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Mayor becomes 'most hated man in France' after bulldozing the 'French Stonehenge' to make way for a DIY shop
15 June 2023, 13:31
A French mayor has become "the most unpopular man" in the country after allowing an ancient stone formation to be knocked down to make way for a DIY shop.
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Olivier Lepick, who is mayor of Carnac in western France, said he didn't know the significance of the 40 menhirs, which were thought to be about 7,000-years old.
Mr Lepick gave planning permission for the Mr. Bricolage DIY chain to knock them down in August last year to make way for a new shop. Following criticism, the mayor said allowing them to be knocked down was an "administrative error".
The stones were up to 100cm tall and were about a mile from the main Alignement de Carnac, which is a huge archaeological site that is about 1,000 years older than Stonehenge.
The formation has thousands of standing stones that range across 27 communes.
Local amateur archaeologist Christian Obeltz criticised the move to knock down the menhirs in his blog, which was later picked up by local and national media.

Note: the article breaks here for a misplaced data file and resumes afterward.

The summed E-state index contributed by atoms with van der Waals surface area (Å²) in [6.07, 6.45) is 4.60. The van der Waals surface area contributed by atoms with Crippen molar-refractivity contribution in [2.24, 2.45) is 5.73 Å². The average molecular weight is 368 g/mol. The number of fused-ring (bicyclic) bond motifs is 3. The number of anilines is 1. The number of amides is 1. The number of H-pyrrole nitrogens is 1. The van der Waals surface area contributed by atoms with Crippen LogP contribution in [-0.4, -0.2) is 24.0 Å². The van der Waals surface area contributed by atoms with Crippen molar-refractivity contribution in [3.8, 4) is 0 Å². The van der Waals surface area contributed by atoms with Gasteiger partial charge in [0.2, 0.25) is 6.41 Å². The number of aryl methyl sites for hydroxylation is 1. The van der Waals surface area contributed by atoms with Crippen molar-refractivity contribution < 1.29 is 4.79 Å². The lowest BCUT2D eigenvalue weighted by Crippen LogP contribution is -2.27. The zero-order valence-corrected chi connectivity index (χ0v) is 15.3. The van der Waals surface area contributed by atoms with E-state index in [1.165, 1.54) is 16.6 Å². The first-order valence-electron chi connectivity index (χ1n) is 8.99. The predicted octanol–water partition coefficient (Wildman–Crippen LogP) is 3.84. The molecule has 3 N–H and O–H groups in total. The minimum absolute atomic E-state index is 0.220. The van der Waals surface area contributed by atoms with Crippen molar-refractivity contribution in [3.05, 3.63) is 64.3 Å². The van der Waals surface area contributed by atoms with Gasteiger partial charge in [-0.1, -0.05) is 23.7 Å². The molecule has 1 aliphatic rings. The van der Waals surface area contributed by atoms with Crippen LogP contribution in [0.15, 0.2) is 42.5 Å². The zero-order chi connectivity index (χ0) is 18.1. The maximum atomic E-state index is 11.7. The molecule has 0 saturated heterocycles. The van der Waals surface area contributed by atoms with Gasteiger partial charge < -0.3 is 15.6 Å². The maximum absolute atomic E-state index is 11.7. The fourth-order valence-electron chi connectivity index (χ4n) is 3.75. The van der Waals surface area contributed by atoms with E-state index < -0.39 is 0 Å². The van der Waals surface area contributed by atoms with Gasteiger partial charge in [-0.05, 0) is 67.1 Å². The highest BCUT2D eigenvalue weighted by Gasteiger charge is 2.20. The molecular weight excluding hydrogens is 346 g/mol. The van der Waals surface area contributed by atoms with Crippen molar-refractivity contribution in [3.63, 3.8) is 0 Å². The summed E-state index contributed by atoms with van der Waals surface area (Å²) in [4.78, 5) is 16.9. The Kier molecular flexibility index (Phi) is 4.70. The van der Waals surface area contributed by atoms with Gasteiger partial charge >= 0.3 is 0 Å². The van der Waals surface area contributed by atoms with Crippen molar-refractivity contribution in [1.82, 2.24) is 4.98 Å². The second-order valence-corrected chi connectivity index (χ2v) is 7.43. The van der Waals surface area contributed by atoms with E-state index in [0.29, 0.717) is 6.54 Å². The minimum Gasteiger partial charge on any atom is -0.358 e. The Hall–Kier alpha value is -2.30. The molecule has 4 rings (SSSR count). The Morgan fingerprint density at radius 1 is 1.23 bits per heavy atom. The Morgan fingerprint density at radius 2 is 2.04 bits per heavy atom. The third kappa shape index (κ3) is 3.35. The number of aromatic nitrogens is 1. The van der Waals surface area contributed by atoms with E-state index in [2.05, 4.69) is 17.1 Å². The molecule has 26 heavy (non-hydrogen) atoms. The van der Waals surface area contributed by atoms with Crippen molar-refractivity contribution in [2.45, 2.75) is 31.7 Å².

Mr Lepick said he received advice that the menhirs were of "low architectural value" and that granting a building permit was within the law.
He also said that he wasn't aware that the 40 menhirs were part of the wider site, despite being said to have led a group that applied for UNESCO world heritage site status for them last year.
But archaeologist Mr Obeltz said that officials hadn't carried out proper examinations before the permit was given.
Stéphane Doriel, who runs Mr. Bricolage DIY, said: "I’m not an archaeologist, I don’t know menhirs; low walls exist everywhere. If we’d known that, we’d obviously have done things differently."
The destruction of the menhirs has also sparked fury among French politicians and campaigners.
Marine Le Pen, leader of the right-wing party Front National, said: "We’re witnessing a series of failings. The state no longer protects our fellow citizens or our heritage. Appalling."
Her fellow hardline right-winger Eric Zemmour said in a video that "we destroy the past, and we plaster over it".
Marc Le Fur, an MP for the Conservative Les Républicains party, said: "How could the town allow such a massacre to take place on the site of the megalithic alignments of Carnac, at a time when all Breton elected officials are mobilising to have them listed as a World Heritage Site?"
Ecologist MP Sandrine Rousseau chimed in: "Destroying thousand-year-old menhirs for a store. What better illustration of our madness?"
Mr Lepick said the reaction was overblown - as if he had "destroyed the Mona Lisa".
"Everything is in place for me to get lynched," he told Le Monde, adding that he and his family were under police protection.
"They threatened to burn my house," the mayor told local media. "They threatened to kill me for being a traitor," he added.
"One of my daughters, aged 20, even received messages targeting me on her personal Instagram account. I’m angry to see my wife and my children accused and threatened."
The newspaper said the media coverage of the incident had turned Mr Lepick into "the most hated man in France" overnight.